Mark your calendar for this year’s Winter Fun Day at the Bishop’s Mills Park followed by a good old-fashion pot-luck supper. Activities at the Park start at 2:00 pm and include skating, broomball, and various winter games for the young and young at heart. The pot-luck supper will follow at the Community Hall between 5-6:00 pm. Why go down south to beat the winter blues! Come out and enjoy the positive aspects of our Canadian winter, have some healthy fun and share the community spirit. Don’t forget that the rink is always open for public skating. For further information or to discuss the pot-luck arrangements, please contact Linda Desroches at 258-2115.


The North Grenville Times

The Voice of North Grenville

In Memoriam: Margaret Rose Rupert January 7, 1938 – January 20, 2013

Beth Nicol

Y

ou won’t have to travel far these days before you hear a “Marg” story. Be it a hamlet or the heart of downtown Kemptville, her many friends and former colleagues and students all seem to have a favourite memory to share. Shortly after graduating from High School in Finch, Marg’s teaching career began. Summer trips to Toronto allowed her to acquire the necessary qualifications to teach; the remainder of the year was spent shaking up the small community of Bishop’s Mills. The new, one room school teacher was young, enthusiastic and demanding. Encouraging students to examine, question, think instead of relying on rote learning put her on the cutting edge of educational change. To encourage school spirit, pride in achievement and some friendly competition, neighbouring schools took turns hosting afterschool baseball games. There were no buses. Ever practical, Marg solved the transportation problem by loading the entire team into her car. The ones that couldn’t fit inside rode in the trunk… and still smile at the memory. Changing times meant changing schools. Oxfordon-Rideau opened and there Marg spent the remainder of her career. She worked to improve her own education, earning a degree from Carleton by taking courses in the summers and in the evenings. From her classes, Miss Rupert required focus, attention to detail and effort. Respect was expected.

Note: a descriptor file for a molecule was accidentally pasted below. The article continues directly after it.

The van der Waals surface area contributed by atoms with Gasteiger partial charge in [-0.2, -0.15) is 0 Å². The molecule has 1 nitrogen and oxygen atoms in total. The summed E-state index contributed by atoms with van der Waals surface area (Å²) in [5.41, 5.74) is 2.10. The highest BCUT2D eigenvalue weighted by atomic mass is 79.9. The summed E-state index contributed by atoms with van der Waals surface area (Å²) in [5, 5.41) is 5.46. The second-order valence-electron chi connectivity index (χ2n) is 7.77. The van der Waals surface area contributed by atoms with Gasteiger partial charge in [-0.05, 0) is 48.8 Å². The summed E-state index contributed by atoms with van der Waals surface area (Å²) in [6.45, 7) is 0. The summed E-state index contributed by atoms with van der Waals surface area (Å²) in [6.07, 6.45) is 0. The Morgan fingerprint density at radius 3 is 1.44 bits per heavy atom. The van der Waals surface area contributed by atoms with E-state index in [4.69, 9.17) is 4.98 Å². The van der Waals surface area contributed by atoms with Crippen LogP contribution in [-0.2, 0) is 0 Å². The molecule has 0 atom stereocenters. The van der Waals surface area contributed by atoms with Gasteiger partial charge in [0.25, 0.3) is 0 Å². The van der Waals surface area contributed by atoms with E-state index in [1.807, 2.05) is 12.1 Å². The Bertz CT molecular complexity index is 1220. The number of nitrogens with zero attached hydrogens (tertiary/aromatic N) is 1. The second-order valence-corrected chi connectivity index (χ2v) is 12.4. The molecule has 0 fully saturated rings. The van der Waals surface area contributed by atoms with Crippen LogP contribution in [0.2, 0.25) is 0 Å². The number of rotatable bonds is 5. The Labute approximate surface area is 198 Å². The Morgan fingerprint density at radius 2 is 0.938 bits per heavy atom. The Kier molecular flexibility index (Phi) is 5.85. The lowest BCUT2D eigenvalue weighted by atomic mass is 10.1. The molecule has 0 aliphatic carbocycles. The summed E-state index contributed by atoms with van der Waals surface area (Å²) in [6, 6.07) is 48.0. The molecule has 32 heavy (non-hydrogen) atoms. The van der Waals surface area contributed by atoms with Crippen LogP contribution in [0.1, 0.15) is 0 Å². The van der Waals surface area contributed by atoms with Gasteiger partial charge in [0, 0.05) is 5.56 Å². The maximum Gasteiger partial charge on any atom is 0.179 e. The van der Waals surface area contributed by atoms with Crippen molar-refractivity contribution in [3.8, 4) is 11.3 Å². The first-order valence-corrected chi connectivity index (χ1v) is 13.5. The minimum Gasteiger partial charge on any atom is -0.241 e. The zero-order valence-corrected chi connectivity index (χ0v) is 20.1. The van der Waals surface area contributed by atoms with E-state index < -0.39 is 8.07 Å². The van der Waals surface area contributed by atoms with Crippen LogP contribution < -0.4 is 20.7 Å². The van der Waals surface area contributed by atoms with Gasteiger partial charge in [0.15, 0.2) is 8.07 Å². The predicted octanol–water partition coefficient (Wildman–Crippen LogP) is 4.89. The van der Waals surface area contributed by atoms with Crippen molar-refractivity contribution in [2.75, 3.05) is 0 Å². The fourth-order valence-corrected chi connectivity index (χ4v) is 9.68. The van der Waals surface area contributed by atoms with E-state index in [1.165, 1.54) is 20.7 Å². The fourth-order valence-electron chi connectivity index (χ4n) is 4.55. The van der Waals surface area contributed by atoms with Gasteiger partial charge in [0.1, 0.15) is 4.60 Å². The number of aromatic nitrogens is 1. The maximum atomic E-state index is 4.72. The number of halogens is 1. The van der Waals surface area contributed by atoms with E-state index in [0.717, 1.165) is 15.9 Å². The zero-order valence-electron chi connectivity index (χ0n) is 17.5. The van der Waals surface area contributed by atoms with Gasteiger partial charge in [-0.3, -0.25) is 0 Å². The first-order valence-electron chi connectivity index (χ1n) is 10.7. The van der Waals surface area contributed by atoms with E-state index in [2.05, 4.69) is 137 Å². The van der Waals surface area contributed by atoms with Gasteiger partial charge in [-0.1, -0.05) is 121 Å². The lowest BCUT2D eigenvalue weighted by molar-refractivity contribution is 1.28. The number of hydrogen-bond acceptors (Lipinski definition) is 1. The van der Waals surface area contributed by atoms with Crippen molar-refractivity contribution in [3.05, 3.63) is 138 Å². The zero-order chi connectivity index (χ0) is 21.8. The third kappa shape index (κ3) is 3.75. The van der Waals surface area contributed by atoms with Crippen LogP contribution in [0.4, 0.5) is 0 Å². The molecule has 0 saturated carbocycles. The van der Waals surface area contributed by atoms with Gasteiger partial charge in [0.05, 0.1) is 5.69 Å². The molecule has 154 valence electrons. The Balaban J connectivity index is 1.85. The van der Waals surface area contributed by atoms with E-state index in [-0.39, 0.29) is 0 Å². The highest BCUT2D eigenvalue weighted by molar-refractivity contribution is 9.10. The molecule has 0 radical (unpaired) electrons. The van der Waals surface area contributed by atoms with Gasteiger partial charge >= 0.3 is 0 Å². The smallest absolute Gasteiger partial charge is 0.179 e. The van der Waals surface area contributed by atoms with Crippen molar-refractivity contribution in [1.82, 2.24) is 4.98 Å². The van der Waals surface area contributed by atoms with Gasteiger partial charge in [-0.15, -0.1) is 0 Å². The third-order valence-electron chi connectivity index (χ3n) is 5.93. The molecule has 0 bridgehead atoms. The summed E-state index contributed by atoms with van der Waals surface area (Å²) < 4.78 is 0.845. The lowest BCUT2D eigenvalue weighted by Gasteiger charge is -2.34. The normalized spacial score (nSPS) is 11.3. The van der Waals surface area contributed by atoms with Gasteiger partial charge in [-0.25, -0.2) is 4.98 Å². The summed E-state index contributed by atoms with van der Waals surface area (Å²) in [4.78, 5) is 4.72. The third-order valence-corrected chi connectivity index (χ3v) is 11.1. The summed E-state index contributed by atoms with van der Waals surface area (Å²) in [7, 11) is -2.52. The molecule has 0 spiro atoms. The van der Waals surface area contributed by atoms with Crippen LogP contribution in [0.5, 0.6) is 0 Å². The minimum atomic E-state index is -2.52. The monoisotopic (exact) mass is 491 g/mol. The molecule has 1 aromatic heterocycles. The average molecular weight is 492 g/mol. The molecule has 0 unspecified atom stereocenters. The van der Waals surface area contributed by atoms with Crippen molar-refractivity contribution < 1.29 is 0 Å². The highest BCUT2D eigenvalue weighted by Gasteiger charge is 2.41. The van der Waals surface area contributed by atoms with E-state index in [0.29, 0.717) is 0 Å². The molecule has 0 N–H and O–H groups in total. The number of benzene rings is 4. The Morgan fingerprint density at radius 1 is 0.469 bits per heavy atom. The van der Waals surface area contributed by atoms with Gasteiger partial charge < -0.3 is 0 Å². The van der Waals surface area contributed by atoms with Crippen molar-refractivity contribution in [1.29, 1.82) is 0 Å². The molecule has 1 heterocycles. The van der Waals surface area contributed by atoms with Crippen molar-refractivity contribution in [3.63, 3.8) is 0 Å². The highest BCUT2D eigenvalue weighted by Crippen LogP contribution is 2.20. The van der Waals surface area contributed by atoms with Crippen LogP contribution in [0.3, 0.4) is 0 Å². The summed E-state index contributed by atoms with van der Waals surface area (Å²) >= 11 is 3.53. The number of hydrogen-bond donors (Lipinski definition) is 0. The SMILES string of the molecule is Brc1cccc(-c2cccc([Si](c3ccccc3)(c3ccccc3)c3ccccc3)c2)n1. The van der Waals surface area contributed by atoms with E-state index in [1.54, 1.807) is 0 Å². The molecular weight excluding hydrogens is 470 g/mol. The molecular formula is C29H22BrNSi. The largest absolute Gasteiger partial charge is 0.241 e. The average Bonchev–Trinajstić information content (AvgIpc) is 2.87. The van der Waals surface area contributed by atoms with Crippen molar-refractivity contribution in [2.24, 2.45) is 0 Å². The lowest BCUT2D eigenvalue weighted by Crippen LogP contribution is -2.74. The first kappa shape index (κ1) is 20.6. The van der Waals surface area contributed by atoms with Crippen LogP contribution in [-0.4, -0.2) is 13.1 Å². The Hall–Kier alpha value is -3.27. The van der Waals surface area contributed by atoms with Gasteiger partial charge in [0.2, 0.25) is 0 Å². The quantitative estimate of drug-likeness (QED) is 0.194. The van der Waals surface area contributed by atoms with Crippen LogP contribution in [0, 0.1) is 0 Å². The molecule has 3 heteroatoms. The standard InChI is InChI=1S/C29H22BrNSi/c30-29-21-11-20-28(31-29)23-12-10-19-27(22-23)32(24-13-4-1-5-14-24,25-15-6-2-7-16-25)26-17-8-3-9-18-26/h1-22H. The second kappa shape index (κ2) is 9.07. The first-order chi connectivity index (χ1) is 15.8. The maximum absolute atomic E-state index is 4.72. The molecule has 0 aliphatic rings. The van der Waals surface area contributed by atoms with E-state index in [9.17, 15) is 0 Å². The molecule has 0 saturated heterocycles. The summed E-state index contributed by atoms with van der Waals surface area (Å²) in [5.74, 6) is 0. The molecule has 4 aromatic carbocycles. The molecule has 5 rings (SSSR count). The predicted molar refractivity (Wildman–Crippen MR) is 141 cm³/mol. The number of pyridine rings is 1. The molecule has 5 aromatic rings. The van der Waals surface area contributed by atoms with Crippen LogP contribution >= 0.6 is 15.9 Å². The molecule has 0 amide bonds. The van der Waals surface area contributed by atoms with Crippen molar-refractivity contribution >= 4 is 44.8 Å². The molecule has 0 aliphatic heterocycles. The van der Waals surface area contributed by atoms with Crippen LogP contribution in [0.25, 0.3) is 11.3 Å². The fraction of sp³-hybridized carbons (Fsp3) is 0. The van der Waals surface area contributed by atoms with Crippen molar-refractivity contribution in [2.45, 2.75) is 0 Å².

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She usually got it. When such was not the case, the students learned to expect the unexpected. “It was the only time I have ever seen someone in a skirt and heels vault a desk and land on her feet running,” laughed a former student. Another memory, another smile. For Marg, retirement was only a word. She volunteered at the school; she chauffeured seniors; she canvassed. She tapped the trees at Maplewood, across from her home. She became involved with the Oxford Mills Community Association. She cut grass and used the earnings to send a child to Rideau Hill Camp. In 2002, an aneurism first put Marg into hospital and then the Elisabeth Bruyere Centre for rehabilitation. It should have killed her. Her high level of physical fitness, her resolve and the continued support from loyal friends all contributed to a slow but steady return to health. She took guitar lessons. She regained her license to drive. Although many saw Marg on her daily trips walking her dog through the village of Oxford Mills, what wasn’t as obvious was her continued involvement in North Grenville activities. To name a few: The United Churches in Oxford and Bishop’s Mills, The Oxford Mills Community Association, The North Grenville Historical Society, The Cancer Society, The Lions Club. Her charitable donations were numerous and frequently given. It was death that put Marg Rupert’s name in the news. In life, the contributions she made are far more noteworthy. The qualities for which Marg will be remembered are dogged determination, generousity of spirit and devotion to her community. She did not wear her kindnesses for all to see; hers was an unheralded service. She will be missed by many.

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2395 Bedell Road Structure Fire